Design effectiveness: If you can’t measure it, don’t do it could be the rallying call for the industry in the Nineties. Design effectiveness is the issue because the design industry has to demonstrate the value of good design to business. If it fails, it will be sent back to its Arts and Crafts cottage industry past.
Rosters: Last year’s big thing is still going strong. Rosters are becoming increasingly popular with the fmcg brigade for a number of reasons, most notably building relationships, confidentiality, cost management and design management best practice. Around a third of all brand-owners now operate some form of roster. Likely to grow and grow.
In-house versus out of house: Not dead, just sleeping is one way of describing the in-house design department. There are still a few around, most notably at Marks & Spencer, but the lack of big budgets and a far from varied diet means that attracting top design talent is difficult. In other design disciplines the story is very different, especially in product design, where in-house is linked to the need for resource and very specific technical knowledge. Unlikely to change in the near future.
Britain versus the rest of the world: “Britain is best” could easily have been applied to packaging design in the Eighties. As a result, the decade saw a host of British consultancies from Michael Peters Group and Lewis Moberly to Design Bridge and Landor conquering, among others, the French, the Germans, the Dutch and the Spanish.
This seems to have slowed as French, German, Dutch and Spanish designers develop and get their teeth into local projects and the domestic British market picks up. But British groups continue to make a big impact on pan-European projects run out of European head offices.
Regional consultancies: A recent phenomenon appears to be the growing number of good UK design groups outside London. Despite the growth of international markets and communications, many clients seem to prefer local over global when it comes to design. It is probably no surprise, therefore, that consultancies such as Elmwood, FLB, EH6, Blue Marlin and The Chase dominate their local areas, but it may come as a surprise to some of the more parochial London consultancies that they also win projects off major companies across the rest of the country.
Artwork and repro: Once upon a time design groups were paid peanuts for initial concepts but clawed it all back at the artwork stage. Clients have woken up to the fact that artwork more or less has a fixed price and that designers really add value at the front end. Consequently, more and more clients are placing all artwork and repro centrally through specialists. Unfortunately, many clients still insist on paying peanuts for the initial concepts.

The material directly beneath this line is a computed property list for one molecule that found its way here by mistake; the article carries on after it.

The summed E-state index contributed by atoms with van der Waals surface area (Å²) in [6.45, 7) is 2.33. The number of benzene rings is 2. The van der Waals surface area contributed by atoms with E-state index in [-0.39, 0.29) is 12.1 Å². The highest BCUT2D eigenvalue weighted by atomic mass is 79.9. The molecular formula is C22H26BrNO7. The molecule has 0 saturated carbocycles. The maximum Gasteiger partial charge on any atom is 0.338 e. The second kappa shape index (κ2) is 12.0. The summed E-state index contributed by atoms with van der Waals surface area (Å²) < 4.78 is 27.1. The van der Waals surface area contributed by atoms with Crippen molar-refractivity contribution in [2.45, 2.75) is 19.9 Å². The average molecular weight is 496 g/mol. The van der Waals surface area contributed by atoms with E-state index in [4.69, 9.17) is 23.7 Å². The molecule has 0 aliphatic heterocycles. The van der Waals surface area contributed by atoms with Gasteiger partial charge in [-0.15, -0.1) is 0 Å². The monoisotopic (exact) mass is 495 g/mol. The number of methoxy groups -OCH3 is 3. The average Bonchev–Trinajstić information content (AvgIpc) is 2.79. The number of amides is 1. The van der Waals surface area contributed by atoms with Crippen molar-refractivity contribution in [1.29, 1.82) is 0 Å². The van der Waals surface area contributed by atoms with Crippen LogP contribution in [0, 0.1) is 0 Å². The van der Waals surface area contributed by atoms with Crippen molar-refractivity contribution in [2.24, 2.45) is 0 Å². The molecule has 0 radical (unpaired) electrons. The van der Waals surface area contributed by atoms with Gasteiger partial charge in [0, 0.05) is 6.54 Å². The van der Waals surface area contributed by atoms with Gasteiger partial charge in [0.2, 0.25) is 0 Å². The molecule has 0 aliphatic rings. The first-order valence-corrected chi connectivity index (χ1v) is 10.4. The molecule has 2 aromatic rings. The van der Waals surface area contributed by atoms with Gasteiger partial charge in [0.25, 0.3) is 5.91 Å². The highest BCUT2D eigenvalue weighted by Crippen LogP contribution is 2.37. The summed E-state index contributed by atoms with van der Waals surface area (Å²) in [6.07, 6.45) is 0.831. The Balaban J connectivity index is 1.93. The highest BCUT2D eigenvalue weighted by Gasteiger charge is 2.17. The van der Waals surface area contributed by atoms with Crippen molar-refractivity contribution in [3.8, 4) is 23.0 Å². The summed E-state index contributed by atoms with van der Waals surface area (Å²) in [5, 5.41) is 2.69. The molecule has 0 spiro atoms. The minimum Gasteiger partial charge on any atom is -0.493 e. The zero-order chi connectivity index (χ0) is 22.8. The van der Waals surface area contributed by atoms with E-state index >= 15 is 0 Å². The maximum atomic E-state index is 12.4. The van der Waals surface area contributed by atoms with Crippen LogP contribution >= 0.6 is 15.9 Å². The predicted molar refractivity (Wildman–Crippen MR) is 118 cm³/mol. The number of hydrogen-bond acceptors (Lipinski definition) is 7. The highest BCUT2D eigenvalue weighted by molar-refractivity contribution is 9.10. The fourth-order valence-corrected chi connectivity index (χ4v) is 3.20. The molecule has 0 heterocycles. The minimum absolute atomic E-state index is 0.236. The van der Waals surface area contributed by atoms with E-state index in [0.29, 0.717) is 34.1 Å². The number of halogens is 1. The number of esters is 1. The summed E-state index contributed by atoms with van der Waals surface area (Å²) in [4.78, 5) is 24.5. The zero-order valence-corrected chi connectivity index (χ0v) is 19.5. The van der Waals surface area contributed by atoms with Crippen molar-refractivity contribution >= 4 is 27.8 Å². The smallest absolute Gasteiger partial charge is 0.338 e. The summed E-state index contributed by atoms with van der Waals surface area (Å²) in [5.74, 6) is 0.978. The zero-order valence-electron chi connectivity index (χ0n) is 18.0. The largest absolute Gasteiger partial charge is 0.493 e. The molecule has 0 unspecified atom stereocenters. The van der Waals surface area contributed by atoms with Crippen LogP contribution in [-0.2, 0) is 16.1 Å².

Other minor trends include artwork and repro merging and artwork and repro companies attempting – and failing – to break into pack design itself.
Industry polarisation: As clients demand more strategic input, more technology, more multi-disciplinary skills and more international capability, design consultancies will get larger and larger. This will suit some groups and clients, but not all. Some consultancies will prefer to stay very small. So is this goodbye to all the groups in the middle?
Structural packaging: One of last year’s tips for the top which has so far failed to make much of an impact. Clients buy into the theory that structure creates differentiation and is legally protectable, but in practice just won’t sign the cheques.
This has been solved by some packaging suppliers who offer a structural design service free of charge. This wouldn’t be a problem if they were offering sub-standard design, but they’re not. One to keep an eye on.
Innovation: You ain’t seen nothing yet! Packs that change colour when they pass the sell by date, holograms, scratch’n’sniff packs, on-pack animation, packs that talk and virtual packs on the Internet.
Coming to a store near you soon.
The Luddite rebellion of 1997: What happens when everyone has the same graphics package on their computer? Simple, all the packs in the world look the same.
Don’t expect much to change in the short term, but look out for a backlash and a return to traditional craft skills such as typography, spearheaded by the likes of Pentagram, The Partners and Lewis Moberly.
Pan-European packaging: The great non-event of the Nineties so far. A single pack that works across Europe has proved to be rarer than EC agreement on beef.
The theory makes perfect sense. Why spend time and money developing ten different packs for ten different countries when one will do?
Unfortunately (or perhaps fortunately), Europe isn’t yet a homogenous region. Consumers have different tastes, markets are at different points of development and clients remain jingoistic. Pan-European packaging design will continue to mirror European politics. Sometimes it will happen, at different speeds, in different countries, with individual countries using their power of veto as they see fit.
Integration: A buzz word in advertising that’s slowly creeping into design. The theory of integrated communications is consistency across all communications through single sourcing. The problem is that it doesn’t work in practice because every design user wants his or her own relationship.